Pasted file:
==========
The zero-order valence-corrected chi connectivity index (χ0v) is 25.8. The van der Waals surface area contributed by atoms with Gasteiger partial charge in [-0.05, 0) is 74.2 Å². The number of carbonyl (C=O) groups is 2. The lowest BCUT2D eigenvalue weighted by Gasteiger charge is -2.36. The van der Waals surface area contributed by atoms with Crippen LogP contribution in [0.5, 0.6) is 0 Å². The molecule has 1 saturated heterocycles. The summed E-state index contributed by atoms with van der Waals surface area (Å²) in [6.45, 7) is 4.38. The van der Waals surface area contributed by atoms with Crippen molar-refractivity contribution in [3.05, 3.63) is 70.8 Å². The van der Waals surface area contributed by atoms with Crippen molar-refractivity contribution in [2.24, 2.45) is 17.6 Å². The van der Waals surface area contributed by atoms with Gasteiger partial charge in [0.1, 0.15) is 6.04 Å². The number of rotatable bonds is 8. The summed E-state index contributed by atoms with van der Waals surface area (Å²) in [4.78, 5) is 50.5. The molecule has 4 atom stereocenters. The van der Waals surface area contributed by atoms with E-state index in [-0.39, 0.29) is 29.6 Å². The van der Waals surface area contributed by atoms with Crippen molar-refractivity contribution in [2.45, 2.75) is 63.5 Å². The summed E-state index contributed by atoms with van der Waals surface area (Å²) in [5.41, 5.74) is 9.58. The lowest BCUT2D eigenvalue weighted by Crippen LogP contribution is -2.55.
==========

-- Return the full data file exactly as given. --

The zero-order valence-corrected chi connectivity index (χ0v) is 25.8. The van der Waals surface area contributed by atoms with Gasteiger partial charge in [-0.05, 0) is 74.2 Å². The number of carbonyl (C=O) groups is 2. The lowest BCUT2D eigenvalue weighted by Gasteiger charge is -2.36. The van der Waals surface area contributed by atoms with Crippen LogP contribution in [0.5, 0.6) is 0 Å². The molecule has 1 saturated heterocycles. The summed E-state index contributed by atoms with van der Waals surface area (Å²) in [6.45, 7) is 4.38. The van der Waals surface area contributed by atoms with Crippen molar-refractivity contribution in [3.05, 3.63) is 70.8 Å². The van der Waals surface area contributed by atoms with Crippen molar-refractivity contribution in [2.24, 2.45) is 17.6 Å². The van der Waals surface area contributed by atoms with Gasteiger partial charge in [0.1, 0.15) is 6.04 Å². The number of rotatable bonds is 8. The summed E-state index contributed by atoms with van der Waals surface area (Å²) in [4.78, 5) is 50.5. The molecule has 4 atom stereocenters. The van der Waals surface area contributed by atoms with E-state index in [-0.39, 0.29) is 29.6 Å². The van der Waals surface area contributed by atoms with Crippen molar-refractivity contribution in [2.45, 2.75) is 63.5 Å². The summed E-state index contributed by atoms with van der Waals surface area (Å²) in [5.41, 5.74) is 9.58. The lowest BCUT2D eigenvalue weighted by Crippen LogP contribution is -2.55.